Thursday, August 29, 2019

In Praise of Raymond Edwards

So, I've finally finished reading Raymond Edwards' biography of JRRT, which I first dipped into back in 2016 (reading roughly the last third of the book in Marquette Library's copy)* and returned to this summer with a copy of my own, working my way through it in starts and stops. I conclude that it has to be the most under-appreciated work on Tolkien in years: a major work that everybody seems to have ignored. This is what Tolkien biographies should be like, not another rehash of Carpenter but a rounded account that takes into account the wealth of information in the Scull/Hammond CHRONOLOGY and other resources not available when Carpenter was blazing his trails. Edwards is particularly good on Tolkien's academic milieu (just how much time Tolkien spent at his day job), his Catholicism (of great importance, but not the end-all and be-all of everything he wrote), and the difficulties he faced when trying to complete THE SILMARILLION.

It took me a long time to work my way through it because it's one of those books that starts the reader thinking -- I literally stopped every page to consider some point, or go look up some connection. The result was that it was a very slow read for such a reasonably sized book (300  pages not counting the Notes/Bibliography/Index).

An example of the sort of thing Edwards does well can be found in the section titled 'English at Oxford', part five (of seven) of Chapter Two, wherein Edwards follows his previous section's account of what Tolkien was up to during his student days at Oxford with a history of the men who were the philology and literature dons at Oxford, both while Tolkien was a student there (including which ones taught him what) and in the half-century or so before he arrived, setting the stage. Names which tend to swirl by in most accounts here emerge memorably: Richard Rawlinson, Joseph Bosworth, John Earle ('poor old John Earle' Tolkien called him), John Josias Conybeare, Arthur Napier and his sidekick Kenneth Sisam (Tolkien's tutor), Henry Sweet (rumored to be the model for Shaw's Henry Higgins), Walter Raleigh (who championed literature against the dominant emphasis on philology) and his assistant David Nichol Smith (who endured long enough to be an older colleague of Tolkien's), W. P. Ker (known to most of us primarily as a foil in 'The Monsters & the Critics', but so energetic and well-regarded as to have been a don at University College London, and Oxford, simultaneously), and most importantly of all Joseph Wright (Tolkien's hero).  All this, and more, in about eight pages, and judiciously written by one who is himself a philologist and wholly sympathetic to Tolkien's academic endeavors.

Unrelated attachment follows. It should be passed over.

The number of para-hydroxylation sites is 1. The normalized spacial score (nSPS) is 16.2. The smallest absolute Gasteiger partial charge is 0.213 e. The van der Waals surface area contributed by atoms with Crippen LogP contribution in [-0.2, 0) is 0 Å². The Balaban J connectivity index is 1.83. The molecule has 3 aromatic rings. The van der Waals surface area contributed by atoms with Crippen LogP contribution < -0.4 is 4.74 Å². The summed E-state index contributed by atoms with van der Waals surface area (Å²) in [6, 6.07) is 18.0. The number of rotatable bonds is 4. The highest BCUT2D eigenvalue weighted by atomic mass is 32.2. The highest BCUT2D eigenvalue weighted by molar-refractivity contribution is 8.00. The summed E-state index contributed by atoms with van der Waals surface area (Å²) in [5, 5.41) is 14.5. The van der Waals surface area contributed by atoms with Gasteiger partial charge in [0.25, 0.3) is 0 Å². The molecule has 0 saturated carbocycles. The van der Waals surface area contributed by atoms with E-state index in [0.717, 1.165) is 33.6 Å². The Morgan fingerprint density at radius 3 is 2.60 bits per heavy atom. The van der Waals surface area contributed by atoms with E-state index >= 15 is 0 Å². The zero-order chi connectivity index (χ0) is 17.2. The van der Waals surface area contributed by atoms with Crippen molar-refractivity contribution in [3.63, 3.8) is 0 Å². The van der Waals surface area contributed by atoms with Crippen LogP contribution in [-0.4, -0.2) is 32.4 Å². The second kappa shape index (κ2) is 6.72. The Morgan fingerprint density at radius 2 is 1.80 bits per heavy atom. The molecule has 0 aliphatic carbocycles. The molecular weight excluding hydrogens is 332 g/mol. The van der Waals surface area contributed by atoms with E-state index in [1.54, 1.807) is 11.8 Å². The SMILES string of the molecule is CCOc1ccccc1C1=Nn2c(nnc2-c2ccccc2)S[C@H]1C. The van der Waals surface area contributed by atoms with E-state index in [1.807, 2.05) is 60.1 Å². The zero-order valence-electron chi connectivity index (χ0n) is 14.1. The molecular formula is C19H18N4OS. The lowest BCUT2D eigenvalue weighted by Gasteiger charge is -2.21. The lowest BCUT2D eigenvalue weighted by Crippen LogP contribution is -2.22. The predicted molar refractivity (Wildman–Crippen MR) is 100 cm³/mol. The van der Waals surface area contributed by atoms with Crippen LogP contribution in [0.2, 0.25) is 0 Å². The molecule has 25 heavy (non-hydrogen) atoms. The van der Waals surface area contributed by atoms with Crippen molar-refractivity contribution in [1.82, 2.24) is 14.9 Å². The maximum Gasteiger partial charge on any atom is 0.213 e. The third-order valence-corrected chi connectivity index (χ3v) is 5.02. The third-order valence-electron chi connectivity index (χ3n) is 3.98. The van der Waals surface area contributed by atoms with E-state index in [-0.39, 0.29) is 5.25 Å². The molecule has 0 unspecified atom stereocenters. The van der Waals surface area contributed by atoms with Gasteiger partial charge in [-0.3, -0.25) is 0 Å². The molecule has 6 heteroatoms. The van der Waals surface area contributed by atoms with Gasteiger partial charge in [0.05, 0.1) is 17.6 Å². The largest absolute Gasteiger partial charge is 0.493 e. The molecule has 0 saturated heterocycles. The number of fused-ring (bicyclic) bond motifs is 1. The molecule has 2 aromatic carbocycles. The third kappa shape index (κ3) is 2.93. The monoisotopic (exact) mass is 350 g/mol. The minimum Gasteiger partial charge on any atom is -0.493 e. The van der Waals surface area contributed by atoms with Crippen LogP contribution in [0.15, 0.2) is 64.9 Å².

I would have thought a book this good would have won all the major Tolkien scholarship awards and become one of those rare books that everybody agrees ought to be ready at hand on your shelf. And I confess myself puzzled that instead it seems to be slipping into obscurity. Is it a case that so many books on Tolkien come out each year now that even a book this good can get lost in the crowd?

Anyhow, a great book: Highly Recommended.

--John R.
--current reading: just resuming a book begun and abandoned in June, when I was on the road.

*I think on the recommendation of Bill F. If so, thanks Bill.


Paul W said...

This is going on my want list at once. Thanks for the suggestion!

Ed Pierce said...

It's a really great biography, offering new information and emphasizing different things from Carpenter. I read it a couple of years ago, and I think I first found out about it from your 2016 blog post about it, so thank you!

David Bratman said...

I did not ignore it. I reviewed it, quite favorably if not with wild enthusiasm, in Tolkien Studies.

John D. Rateliff said...

Dear Paul: hope you enjoy.

Dear Ed: do you know, I had entirely forgotten about my earlier post. thanks for the reminder. luckily my opinion of it hasn't changed in three years.

Dear David: now that I've gone back and checked the comments on that earlier post, I see that the book was mentioned favorably by folks whose judgment carries weight, like yourself. Yet the book seems to me undervalued. I conclude that we may have reached a saturation point in which even really good books fail to resonate the way they should.

--John R.

N.E. Brigand said...

Since you reference it, here's a link to your June 2016 post, for those who wish to read your earlier comments:

pinglis said...

I must say this book had passed me by, and at first glance it appeared to be out of print. However, a new paperback edition is due in April 2020, so I have pre-ordered it based on your glowing review.


-Paul I.